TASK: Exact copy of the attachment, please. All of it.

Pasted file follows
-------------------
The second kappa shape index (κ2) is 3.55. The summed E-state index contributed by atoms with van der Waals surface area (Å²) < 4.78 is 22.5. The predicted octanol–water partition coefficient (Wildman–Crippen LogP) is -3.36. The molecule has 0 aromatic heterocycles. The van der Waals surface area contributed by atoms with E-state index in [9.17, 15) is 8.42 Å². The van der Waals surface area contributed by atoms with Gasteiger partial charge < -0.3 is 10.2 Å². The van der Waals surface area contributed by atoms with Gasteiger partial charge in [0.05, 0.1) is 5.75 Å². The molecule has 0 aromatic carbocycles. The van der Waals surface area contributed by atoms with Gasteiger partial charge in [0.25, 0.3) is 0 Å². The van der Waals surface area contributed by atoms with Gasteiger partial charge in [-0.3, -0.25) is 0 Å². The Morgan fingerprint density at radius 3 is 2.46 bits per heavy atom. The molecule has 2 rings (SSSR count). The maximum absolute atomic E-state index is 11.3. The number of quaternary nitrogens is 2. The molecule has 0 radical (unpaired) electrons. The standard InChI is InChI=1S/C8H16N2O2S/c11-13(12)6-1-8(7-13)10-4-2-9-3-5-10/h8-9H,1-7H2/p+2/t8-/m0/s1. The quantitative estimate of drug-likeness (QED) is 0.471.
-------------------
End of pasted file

The second kappa shape index (κ2) is 3.55. The summed E-state index contributed by atoms with van der Waals surface area (Å²) < 4.78 is 22.5. The predicted octanol–water partition coefficient (Wildman–Crippen LogP) is -3.36. The molecule has 0 aromatic heterocycles. The van der Waals surface area contributed by atoms with E-state index in [9.17, 15) is 8.42 Å². The van der Waals surface area contributed by atoms with Gasteiger partial charge < -0.3 is 10.2 Å². The van der Waals surface area contributed by atoms with Gasteiger partial charge in [0.05, 0.1) is 5.75 Å². The molecule has 0 aromatic carbocycles. The van der Waals surface area contributed by atoms with Gasteiger partial charge in [0.25, 0.3) is 0 Å². The van der Waals surface area contributed by atoms with Gasteiger partial charge in [-0.3, -0.25) is 0 Å². The Morgan fingerprint density at radius 3 is 2.46 bits per heavy atom. The molecule has 2 rings (SSSR count). The maximum absolute atomic E-state index is 11.3. The number of quaternary nitrogens is 2. The molecule has 0 radical (unpaired) electrons. The standard InChI is InChI=1S/C8H16N2O2S/c11-13(12)6-1-8(7-13)10-4-2-9-3-5-10/h8-9H,1-7H2/p+2/t8-/m0/s1. The quantitative estimate of drug-likeness (QED) is 0.471.